Antidepressant switching patterns in the elderly

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Journal Article
International Psychogeriatrics, 2018, 30 (9), pp. 1365 - 1374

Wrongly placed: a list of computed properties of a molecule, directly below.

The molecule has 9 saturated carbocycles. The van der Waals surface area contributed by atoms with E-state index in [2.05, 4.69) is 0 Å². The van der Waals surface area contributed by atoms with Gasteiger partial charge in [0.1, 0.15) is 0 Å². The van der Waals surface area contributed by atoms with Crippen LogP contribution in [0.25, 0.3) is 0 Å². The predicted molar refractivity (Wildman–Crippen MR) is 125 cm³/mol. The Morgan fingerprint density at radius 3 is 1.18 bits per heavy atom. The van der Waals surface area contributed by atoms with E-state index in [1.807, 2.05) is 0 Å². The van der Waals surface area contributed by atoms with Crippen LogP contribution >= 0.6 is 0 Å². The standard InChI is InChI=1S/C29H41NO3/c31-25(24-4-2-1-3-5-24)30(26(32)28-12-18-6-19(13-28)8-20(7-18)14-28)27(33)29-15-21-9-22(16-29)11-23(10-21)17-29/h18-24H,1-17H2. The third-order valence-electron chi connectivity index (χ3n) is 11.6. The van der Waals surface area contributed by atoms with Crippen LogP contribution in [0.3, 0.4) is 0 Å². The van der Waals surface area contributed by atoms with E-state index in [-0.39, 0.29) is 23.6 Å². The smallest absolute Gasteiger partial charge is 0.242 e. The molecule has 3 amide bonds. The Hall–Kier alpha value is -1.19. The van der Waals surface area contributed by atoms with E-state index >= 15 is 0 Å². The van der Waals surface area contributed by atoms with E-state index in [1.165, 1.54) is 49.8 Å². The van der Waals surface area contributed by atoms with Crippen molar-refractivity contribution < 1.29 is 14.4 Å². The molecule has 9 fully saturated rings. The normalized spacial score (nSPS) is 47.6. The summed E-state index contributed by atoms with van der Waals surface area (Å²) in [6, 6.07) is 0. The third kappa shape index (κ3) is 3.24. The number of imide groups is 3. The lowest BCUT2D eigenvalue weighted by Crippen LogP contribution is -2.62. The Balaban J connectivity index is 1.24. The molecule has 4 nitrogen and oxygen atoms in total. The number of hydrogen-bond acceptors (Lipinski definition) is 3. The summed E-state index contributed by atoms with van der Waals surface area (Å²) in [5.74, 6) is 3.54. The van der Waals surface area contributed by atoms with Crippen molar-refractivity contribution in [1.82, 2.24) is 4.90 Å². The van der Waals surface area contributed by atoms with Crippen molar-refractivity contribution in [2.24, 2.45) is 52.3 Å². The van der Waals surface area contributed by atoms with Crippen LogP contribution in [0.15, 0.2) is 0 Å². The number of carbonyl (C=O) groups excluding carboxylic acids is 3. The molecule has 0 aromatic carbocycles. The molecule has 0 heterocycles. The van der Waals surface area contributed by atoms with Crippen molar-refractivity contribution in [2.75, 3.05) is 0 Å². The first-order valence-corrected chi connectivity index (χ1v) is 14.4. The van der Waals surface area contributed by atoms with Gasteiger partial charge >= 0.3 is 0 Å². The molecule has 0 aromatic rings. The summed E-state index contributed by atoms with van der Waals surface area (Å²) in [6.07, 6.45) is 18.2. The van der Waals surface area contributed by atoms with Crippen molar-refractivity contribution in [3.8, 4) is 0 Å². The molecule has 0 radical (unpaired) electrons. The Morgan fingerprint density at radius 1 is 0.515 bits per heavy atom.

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© 2018 International Psychogeriatric Association. Background: Switching between antidepressants is complex due to potential adverse outcomes such as serotonin syndrome and antidepressant discontinuation syndrome, yet switching is often required due to non-response to initial treatment. This study aimed to examine the patterns and extent of antidepressant switching in a cohort of older adults in long-term residential care.Methods: A cohort study of medication supply data from 6011 aged care residents in 60 long-term care facilities was conducted. Incident antidepressant users were followed for 12 months and their patterns of antidepressant use determined. The type of switching from and to different antidepressant classes was determined according to National and International recommendations for antidepressant switching.Results: In total, 11% (n = 44) of the residents were initiated on an antidepressant medication (n = 402) switched to a different antidepressant agent within 12 months. Residents commenced on a SNRI or TCA were most likely to switch antidepressants (17% in each group). Almost half of the switches (n = 21, 48% of all switches) were not implemented according to guideline recommendations. Direct switch and taper followed by wash out and switch, accounted for all of the inappropriate switching (29% and 71%, respectfully), with half occurring to mirtazapine (N = 7) or from mirtazapine (N = 3).Conclusions: Over one in 10 long-term aged care residents who commence an antidepressant will switch to a different antidepressant within 12 months. Current antidepressant switching practices in long-term residential aged care may be increasing the risk of harm associated with antidepressant switching, with around half of all switches not following current guideline recommendations.
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